Is it more talk than action as many state lawmakers consider enacting new or additional legislation affecting reverse mortgages? According to James Milano, an attorney with the Washington, D.C. firm, Weiner Brodsky Sidman Kider, the urge to regulate may be reactionary. “State regulators may feel responsible for the subprime mortgage meltdown and don’t want to be fooled again,” he posited. Milano cites Washington State, California and Minnesota as having recently introduced bills and says “a couple of others may do something administratively.”
Further impetus may come from the fact that “government has a historically embedded role in reverse mortgages,” according to Peter Bell, president of the National Reverse Mortgage Lenders Association. That tendency could be played out in new state initiatives coalescing around “who can play – that is, loan-officer licensing, company approvals and product approvals,” he suggests.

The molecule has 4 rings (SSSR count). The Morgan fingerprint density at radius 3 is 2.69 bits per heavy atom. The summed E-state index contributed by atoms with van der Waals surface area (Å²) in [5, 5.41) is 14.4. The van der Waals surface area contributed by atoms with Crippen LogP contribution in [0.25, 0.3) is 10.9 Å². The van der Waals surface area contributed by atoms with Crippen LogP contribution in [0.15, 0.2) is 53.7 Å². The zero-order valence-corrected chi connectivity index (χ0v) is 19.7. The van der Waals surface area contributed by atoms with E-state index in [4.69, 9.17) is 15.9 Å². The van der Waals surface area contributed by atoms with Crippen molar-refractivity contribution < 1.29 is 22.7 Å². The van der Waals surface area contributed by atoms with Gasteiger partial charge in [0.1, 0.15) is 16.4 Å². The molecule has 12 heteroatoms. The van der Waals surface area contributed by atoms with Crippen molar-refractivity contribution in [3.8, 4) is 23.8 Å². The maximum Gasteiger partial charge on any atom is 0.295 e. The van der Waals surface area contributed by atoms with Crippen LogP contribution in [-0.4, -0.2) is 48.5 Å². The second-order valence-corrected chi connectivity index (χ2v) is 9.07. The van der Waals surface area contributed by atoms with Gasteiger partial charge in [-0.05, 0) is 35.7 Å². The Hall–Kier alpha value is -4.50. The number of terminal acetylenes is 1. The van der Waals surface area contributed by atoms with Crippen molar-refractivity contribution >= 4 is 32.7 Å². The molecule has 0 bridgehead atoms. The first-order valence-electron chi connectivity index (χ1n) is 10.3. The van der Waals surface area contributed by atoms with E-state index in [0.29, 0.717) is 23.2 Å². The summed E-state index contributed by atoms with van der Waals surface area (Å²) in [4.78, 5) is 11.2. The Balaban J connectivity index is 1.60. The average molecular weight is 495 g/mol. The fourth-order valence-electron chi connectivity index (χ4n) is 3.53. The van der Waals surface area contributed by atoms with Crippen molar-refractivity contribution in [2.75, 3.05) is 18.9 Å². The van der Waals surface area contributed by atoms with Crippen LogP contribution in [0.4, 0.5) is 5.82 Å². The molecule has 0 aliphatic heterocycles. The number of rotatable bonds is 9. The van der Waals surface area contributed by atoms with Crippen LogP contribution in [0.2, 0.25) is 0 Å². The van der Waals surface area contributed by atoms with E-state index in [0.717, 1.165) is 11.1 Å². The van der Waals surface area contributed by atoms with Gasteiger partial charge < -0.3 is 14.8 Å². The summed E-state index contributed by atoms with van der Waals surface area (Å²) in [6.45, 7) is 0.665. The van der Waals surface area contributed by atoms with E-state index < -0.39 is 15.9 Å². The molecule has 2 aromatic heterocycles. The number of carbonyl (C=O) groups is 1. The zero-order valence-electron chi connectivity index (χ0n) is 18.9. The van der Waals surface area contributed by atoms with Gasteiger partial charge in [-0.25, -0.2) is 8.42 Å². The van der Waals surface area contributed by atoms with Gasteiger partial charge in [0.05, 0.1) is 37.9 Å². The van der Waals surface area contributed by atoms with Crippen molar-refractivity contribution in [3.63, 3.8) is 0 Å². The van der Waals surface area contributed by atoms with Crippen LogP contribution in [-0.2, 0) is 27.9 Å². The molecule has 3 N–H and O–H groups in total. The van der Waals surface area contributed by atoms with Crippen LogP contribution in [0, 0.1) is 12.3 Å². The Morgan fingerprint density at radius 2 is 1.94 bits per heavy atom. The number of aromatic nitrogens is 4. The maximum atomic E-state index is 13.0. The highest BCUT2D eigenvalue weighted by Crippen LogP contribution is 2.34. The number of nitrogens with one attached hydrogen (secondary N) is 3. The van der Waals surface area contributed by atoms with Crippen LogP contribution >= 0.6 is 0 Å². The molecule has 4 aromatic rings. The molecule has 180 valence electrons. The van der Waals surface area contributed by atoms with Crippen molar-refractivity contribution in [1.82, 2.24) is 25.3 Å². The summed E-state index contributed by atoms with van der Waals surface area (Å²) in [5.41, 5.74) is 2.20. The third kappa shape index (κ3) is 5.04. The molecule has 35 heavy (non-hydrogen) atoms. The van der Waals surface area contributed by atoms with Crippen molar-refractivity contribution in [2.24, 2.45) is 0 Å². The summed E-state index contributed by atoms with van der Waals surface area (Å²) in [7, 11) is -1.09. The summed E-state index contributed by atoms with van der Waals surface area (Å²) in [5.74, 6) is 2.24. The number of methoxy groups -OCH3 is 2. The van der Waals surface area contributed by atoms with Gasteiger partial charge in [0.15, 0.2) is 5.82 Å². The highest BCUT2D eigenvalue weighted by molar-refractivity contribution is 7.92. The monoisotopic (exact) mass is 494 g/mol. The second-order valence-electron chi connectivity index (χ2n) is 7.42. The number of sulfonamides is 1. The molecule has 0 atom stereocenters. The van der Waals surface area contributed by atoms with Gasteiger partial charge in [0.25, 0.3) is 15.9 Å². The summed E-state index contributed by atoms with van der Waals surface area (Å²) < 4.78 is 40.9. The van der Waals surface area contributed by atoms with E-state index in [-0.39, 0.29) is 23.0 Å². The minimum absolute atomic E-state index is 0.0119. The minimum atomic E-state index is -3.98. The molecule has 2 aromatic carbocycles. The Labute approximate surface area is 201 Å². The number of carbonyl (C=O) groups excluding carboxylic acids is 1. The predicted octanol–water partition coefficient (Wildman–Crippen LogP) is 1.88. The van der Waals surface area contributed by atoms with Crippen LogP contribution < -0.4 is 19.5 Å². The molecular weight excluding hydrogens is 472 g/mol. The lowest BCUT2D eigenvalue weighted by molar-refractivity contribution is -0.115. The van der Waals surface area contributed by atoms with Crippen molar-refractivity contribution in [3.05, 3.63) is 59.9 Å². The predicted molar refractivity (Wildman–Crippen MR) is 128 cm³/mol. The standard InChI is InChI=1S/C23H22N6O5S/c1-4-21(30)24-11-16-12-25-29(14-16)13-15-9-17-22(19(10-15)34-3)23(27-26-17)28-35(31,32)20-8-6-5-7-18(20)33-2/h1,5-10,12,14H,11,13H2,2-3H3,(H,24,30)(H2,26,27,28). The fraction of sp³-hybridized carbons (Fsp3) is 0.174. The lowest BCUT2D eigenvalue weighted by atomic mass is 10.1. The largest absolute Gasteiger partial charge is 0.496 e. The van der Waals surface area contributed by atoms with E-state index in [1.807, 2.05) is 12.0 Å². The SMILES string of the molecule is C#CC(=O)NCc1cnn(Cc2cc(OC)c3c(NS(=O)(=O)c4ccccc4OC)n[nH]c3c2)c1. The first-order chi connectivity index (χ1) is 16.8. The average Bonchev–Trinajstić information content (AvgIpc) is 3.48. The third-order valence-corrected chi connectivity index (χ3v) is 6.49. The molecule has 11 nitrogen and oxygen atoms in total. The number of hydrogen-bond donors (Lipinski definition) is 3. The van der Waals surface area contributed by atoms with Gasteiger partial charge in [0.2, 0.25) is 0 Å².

Bell believes there must be a “simple format that gives the senior or their family all the pertinent information they need, detail by detail. It’s there now,” he acknowledges, “but it’s buried in a thick sheaf of papers that you have to go digging through, and you’re at the mercy of your loan officer to figure them out.”
According to a notice sent out to NRMLA members, the Board discussed a strategy for handling reverse mortgage legislation pending in California, Minnesota, Arizona and Washington last week. An email sent to NRMLA asking what the board plans on doing wasn’t returned at press time.